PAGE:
On the off-chance that you'd missed it, the collector subculture in Star Wars is alive and well. In a previous article I interviewed Star Wars expert and collector extraordinaire Steve Sansweet, the man with the biggest Star Wars memorabilia collection in the world. Speaking to Steve after the interview, he recommended I contact Gus Lopez, a man with a reputation for an equal level of Star Wars passion, a crazy detailed collection of SW memorabilia, and a couple of books to his name too...
So, who is Gus Lopez?
Gus is a longtime Star Wars collector whose collecting interests center around obscure and rare Star Wars items including movie props, unproduced toys, cereal boxes, cast and crew items, and so on. He's written articles on Star Wars for the likes of Star Wars Insider, Lee's Toy Review, Toy Shop and Star Wars Galaxy Collector. Gus also created The Star Wars Collector's Archive in 1994 - which was the first Star Wars collecting website on the Internet. Asides from this, he's also co-author of four books on Star Wars, which makes him a bona fide expert in my book...
And since, as I've said before, I'm doing my best to find interesting and I suppose 'educational' people from the Star Wars community, I thought I'd ask Gus to give us an insight into what turns about to be the insanely dedicated world of Star Wars collecting. And he was a pretty friendly guy too.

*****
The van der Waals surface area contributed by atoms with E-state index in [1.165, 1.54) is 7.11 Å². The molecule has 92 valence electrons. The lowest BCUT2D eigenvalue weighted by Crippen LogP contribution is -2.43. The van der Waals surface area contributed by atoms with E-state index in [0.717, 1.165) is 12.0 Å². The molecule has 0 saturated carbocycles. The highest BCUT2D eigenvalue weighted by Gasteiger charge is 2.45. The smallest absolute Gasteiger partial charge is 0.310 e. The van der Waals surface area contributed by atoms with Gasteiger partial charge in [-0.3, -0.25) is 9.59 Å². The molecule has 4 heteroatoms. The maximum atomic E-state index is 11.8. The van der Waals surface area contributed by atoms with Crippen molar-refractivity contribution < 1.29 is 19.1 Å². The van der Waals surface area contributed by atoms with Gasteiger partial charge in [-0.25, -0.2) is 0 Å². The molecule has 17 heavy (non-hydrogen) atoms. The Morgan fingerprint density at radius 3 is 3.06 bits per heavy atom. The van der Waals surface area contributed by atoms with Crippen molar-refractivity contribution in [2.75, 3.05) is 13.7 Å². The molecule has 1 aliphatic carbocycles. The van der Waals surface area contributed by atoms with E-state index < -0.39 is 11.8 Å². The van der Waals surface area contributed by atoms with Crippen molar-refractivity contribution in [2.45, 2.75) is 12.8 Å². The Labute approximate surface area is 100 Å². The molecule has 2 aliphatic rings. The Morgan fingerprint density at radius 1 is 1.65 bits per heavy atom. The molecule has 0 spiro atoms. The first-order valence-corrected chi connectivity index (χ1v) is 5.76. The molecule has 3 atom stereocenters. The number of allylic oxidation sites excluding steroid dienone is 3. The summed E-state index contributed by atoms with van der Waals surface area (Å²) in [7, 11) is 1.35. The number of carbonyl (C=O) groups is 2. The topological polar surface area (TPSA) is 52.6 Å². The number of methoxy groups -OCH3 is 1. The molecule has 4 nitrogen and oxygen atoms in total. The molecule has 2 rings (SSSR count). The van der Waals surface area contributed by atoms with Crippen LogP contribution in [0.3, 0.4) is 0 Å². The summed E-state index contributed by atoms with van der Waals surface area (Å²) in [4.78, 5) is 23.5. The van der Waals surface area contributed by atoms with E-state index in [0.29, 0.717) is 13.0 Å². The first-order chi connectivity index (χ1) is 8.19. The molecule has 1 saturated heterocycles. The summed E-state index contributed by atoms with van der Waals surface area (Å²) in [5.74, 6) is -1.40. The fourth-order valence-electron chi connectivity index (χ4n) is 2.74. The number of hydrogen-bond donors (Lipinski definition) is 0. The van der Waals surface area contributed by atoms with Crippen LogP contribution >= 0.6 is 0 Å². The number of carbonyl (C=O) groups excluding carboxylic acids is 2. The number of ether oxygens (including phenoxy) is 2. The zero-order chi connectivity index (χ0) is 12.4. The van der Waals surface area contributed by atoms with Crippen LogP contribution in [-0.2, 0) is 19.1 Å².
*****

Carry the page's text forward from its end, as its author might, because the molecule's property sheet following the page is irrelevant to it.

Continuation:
So, wihout further ado, introducing Gus...
Could you give an overview of the collecting scene?
The Star Wars collecting community is vast. There are different areas of collecting that attract like-minded fans. For instance, there are different forums and communities for trading cards, replica props, vintage toys, the latest toys, movie posters, original props, and more. Each of these areas has specialists who go deep in that area. There are also Star Wars collecting clubs around the world that network in their local area (trade with other collectors, attend events together, etc.).
I read that the toy manufacturer, Hasbro's, products are especially collectable. Why?
Hasbro makes the licensed Star Wars action figures today and these are still popular with collectors. Years ago, Hasbro acquired the Kenner Toy company which released the original vintage Star Wars toys. The vintage toys by Kenner are perhaps the centre of Star Wars collecting since they are nostalgic to people who grew up with the movies. From the original Kenner toy line there are various toys that are difficult to find and on most people's want lists: e.g. the vinyl cape Jawa, remote controlled Sandcrawler, Yak Face figure, Cantina Adventure Set, and the TIE Bomber die cast toy to name a few.